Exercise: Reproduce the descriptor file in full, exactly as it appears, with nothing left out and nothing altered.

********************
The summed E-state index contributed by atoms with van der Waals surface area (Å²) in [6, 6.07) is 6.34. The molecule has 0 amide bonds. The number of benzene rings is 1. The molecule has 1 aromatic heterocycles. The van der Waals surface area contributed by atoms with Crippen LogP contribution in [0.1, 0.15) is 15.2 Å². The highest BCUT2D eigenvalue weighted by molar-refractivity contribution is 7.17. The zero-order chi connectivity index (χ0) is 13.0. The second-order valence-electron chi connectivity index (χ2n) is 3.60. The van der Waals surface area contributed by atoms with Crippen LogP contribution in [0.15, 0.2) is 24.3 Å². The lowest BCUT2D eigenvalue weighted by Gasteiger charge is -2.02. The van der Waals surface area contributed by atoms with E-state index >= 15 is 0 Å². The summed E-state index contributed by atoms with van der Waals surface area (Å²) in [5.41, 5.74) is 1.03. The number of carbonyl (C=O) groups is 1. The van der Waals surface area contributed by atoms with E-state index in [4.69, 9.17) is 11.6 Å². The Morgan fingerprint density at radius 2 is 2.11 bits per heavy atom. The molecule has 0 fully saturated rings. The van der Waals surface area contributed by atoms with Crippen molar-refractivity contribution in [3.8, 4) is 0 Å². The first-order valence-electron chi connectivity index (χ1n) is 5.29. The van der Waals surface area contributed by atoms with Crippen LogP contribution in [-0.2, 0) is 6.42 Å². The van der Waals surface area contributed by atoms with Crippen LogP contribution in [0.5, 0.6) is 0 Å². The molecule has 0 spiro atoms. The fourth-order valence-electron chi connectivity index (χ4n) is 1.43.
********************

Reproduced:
The summed E-state index contributed by atoms with van der Waals surface area (Å²) in [6, 6.07) is 6.34. The molecule has 0 amide bonds. The number of benzene rings is 1. The molecule has 1 aromatic heterocycles. The van der Waals surface area contributed by atoms with Crippen LogP contribution in [0.1, 0.15) is 15.2 Å². The highest BCUT2D eigenvalue weighted by molar-refractivity contribution is 7.17. The zero-order chi connectivity index (χ0) is 13.0. The second-order valence-electron chi connectivity index (χ2n) is 3.60. The van der Waals surface area contributed by atoms with Crippen LogP contribution in [0.15, 0.2) is 24.3 Å². The lowest BCUT2D eigenvalue weighted by Gasteiger charge is -2.02. The van der Waals surface area contributed by atoms with E-state index >= 15 is 0 Å². The summed E-state index contributed by atoms with van der Waals surface area (Å²) in [5.41, 5.74) is 1.03. The number of carbonyl (C=O) groups is 1. The van der Waals surface area contributed by atoms with E-state index in [4.69, 9.17) is 11.6 Å². The Morgan fingerprint density at radius 2 is 2.11 bits per heavy atom. The molecule has 0 fully saturated rings. The van der Waals surface area contributed by atoms with Crippen molar-refractivity contribution in [3.8, 4) is 0 Å². The first-order valence-electron chi connectivity index (χ1n) is 5.29. The van der Waals surface area contributed by atoms with Crippen LogP contribution in [-0.2, 0) is 6.42 Å². The van der Waals surface area contributed by atoms with Crippen LogP contribution in [0.5, 0.6) is 0 Å². The molecule has 0 spiro atoms. The fourth-order valence-electron chi connectivity index (χ4n) is 1.43.